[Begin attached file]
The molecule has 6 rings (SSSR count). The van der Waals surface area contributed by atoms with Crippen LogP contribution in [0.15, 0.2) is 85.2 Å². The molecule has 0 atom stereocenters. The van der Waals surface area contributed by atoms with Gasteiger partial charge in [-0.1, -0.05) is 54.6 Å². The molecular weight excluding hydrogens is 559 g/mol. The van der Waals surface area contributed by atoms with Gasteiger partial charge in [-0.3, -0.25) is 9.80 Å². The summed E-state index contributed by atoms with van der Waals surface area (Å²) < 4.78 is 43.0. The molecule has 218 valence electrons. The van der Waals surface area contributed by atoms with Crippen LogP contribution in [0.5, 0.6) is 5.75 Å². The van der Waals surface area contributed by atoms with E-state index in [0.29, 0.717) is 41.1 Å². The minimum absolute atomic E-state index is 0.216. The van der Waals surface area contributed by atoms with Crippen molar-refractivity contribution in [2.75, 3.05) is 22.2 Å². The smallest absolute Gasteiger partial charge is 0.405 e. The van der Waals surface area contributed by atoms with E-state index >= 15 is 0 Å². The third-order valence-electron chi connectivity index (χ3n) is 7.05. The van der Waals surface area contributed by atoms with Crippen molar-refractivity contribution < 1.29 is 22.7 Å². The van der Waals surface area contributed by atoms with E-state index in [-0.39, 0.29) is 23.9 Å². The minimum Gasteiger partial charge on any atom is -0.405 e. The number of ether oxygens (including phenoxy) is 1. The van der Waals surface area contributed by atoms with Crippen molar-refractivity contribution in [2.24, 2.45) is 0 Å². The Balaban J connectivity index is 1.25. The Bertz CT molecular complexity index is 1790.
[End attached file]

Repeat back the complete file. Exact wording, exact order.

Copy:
The molecule has 6 rings (SSSR count). The van der Waals surface area contributed by atoms with Crippen LogP contribution in [0.15, 0.2) is 85.2 Å². The molecule has 0 atom stereocenters. The van der Waals surface area contributed by atoms with Gasteiger partial charge in [-0.1, -0.05) is 54.6 Å². The molecular weight excluding hydrogens is 559 g/mol. The van der Waals surface area contributed by atoms with Gasteiger partial charge in [-0.3, -0.25) is 9.80 Å². The summed E-state index contributed by atoms with van der Waals surface area (Å²) < 4.78 is 43.0. The molecule has 218 valence electrons. The van der Waals surface area contributed by atoms with Crippen LogP contribution in [0.5, 0.6) is 5.75 Å². The van der Waals surface area contributed by atoms with E-state index in [0.29, 0.717) is 41.1 Å². The minimum absolute atomic E-state index is 0.216. The van der Waals surface area contributed by atoms with Crippen molar-refractivity contribution in [2.75, 3.05) is 22.2 Å². The smallest absolute Gasteiger partial charge is 0.405 e. The van der Waals surface area contributed by atoms with E-state index >= 15 is 0 Å². The third-order valence-electron chi connectivity index (χ3n) is 7.05. The van der Waals surface area contributed by atoms with Crippen molar-refractivity contribution < 1.29 is 22.7 Å². The van der Waals surface area contributed by atoms with E-state index in [-0.39, 0.29) is 23.9 Å². The minimum Gasteiger partial charge on any atom is -0.405 e. The number of ether oxygens (including phenoxy) is 1. The van der Waals surface area contributed by atoms with Crippen molar-refractivity contribution in [2.24, 2.45) is 0 Å². The Balaban J connectivity index is 1.25. The Bertz CT molecular complexity index is 1790.